Wednesday 16 November 2011

Facebook vs Rushdie; Salman Rushdie runs afoul of web’s real-name police

Rushdie: My name is Salman Facebook: No, your name is Ahmed
Author claims victory in clash with the social network over his name
NEW YORK TIMES, 15 Nov 2011

SAN FRANCISCO: The world knows him as Salman Rushdie. But Facebook deemed it fit to deactivate the famous author's account, demanded proof of identity and turned him into Ahmed Rushdie, which is the name in his passport.

He never used his first name Ahmed, Rushdie pointed out as he hit Twitter on Monday morning with a litany of exasperated posts. Would Facebook have turned J. Edgar Hoover into John Hoover, he scoffed, or F. Scott Fitzgerald into Francis Fitzgerald?

'Where are you hiding, Mark?' he demanded of Mr Mark Zuckerberg, Facebook's chief executive. 'Come out here and give me back my name!'

The Twitterverse took up his cause. Within two hours, Rushdie, 64, gleefully declared victory: 'Facebook has buckled! I'm Salman Rushdie again. I feel SO much better. An identity crisis at my age is no fun.'

Rushdie's predicament points to one of the trickiest notions about life in the digital age: Are you who you say you are online? Whose business is it - and what for? As the Internet becomes the place for all kinds of transactions, from buying shoes to overthrowing despots, an increasingly vital debate is emerging over how people represent and reveal themselves on the websites they visit.

One side envisions a system in which you use a sort of digital passport, bearing your real name and issued by a company like Facebook, to travel across the Internet. Another side believes in the right to don different hats - and sometimes, masks - so you can consume and express what you want, without fear of offline repercussions.

The argument over pseudonyms - known online as the 'nym wars' - goes to the heart of how the Internet might be organised in the future.

Major Internet companies such as Google, Facebook and Twitter have a valuable stake in this debate - and, in some cases, vastly different corporate philosophies on the issue that signal their own ambitions.

Facebook insists on what it calls authentic identity, or real names. And it is becoming a de facto passport vendor of sorts, allowing its users to sign into seven million other sites and applications with their Facebook user names and passwords.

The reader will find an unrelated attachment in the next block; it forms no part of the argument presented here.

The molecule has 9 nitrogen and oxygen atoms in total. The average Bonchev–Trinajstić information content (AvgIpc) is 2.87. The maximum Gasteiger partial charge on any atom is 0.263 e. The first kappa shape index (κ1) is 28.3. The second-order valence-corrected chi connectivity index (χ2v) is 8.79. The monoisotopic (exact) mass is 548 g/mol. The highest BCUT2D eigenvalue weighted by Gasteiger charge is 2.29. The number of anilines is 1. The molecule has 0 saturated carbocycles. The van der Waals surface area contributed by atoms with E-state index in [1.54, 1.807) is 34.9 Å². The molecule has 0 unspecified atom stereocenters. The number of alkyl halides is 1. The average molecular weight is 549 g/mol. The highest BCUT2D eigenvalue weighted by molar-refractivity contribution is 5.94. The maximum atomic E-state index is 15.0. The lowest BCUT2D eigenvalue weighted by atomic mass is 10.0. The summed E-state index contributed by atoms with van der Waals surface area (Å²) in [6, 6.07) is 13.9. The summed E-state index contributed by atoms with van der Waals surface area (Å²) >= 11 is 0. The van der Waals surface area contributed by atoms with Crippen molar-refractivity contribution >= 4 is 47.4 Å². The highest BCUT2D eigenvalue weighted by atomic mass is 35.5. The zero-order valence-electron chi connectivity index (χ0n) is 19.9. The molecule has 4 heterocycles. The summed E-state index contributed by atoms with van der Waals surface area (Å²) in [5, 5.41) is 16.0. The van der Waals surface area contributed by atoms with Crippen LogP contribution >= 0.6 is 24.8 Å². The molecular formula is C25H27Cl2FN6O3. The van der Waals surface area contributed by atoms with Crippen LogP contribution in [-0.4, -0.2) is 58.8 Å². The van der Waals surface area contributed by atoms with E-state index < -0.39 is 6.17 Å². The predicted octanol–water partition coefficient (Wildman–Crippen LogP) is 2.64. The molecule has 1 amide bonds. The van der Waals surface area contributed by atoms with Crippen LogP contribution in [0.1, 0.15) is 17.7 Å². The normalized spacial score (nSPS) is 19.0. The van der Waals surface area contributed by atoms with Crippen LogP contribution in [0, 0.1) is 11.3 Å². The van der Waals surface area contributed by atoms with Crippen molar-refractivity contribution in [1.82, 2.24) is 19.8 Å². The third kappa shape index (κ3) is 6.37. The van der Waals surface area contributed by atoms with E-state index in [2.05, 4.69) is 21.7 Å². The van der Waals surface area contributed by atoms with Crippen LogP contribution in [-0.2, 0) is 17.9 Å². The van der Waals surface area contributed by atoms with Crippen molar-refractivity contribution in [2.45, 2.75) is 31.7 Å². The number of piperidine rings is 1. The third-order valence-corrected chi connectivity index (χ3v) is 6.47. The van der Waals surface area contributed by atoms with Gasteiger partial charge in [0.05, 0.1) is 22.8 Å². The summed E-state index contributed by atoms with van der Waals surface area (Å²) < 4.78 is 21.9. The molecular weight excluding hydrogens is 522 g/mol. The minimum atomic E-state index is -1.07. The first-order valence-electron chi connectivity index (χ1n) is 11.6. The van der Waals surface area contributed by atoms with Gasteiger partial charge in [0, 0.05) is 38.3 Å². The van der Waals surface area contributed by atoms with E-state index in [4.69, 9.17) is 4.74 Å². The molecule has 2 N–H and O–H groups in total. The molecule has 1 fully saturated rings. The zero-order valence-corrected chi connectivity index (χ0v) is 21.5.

Google's social network, Google+, likewise wants real names used, and it has frozen the accounts of some perceived offenders. But Google has indicated more recently that it will eventually allow some use of aliases.

Twitter, by sharp contrast, allows the use of pseudonyms by people as diverse as WikiLeaks supporters using the name @FakeSarahPalin, among many others. It does consider deceitful impersonation to be grounds for suspension.

The debate over identity has material consequences. Data that is tied to real people is valuable for businesses and the government authorities alike.

Forrester Research recently estimated that companies spent US$2 billion (S$2.58 billion) a year for personal data, as Internet users leave what the company calls 'an exponentially growing digital footprint'.

And then there are the political consequences. Activists across the Arab world and in Britain have learnt this year that social media sites can be effective in mobilising popular uprisings, but using a real name on those sites can lead the authorities right to an activist's door.

'The real risk to the world is if information technology pivots to a completely authentic identity for everyone,' said Mr Joichi Ito, head of the Media Lab at the Massachusetts Institute of Technology. 'In the US, maybe you don't mind. If every kid in Syria, every time they used the Internet, their identity was visible, they would be dead.'

Facebook has consistently argued for real identity on the grounds that it promotes more civil conversations. But real identity is also good for its business, particularly as it moves into brokering transactions for things such as airline tickets.

Twitter, on the other hand, has vigorously defended the use of pseudonyms, bucking demands most recently from British government officials who pressed for a real names policy in the aftermath of the civil unrest earlier this year.

Rushdie, who once lived incognito because of death threats, has had to fight for his online name on Twitter as well.

An impostor was using the Twitter handle @SalmanRushdie this year, and Rushdie sought help to reclaim it.

Now his page bears Twitter's blue 'Verified Account' checkmark and quotes Popeye: 'I yam what I yam and that's all that I yam.'

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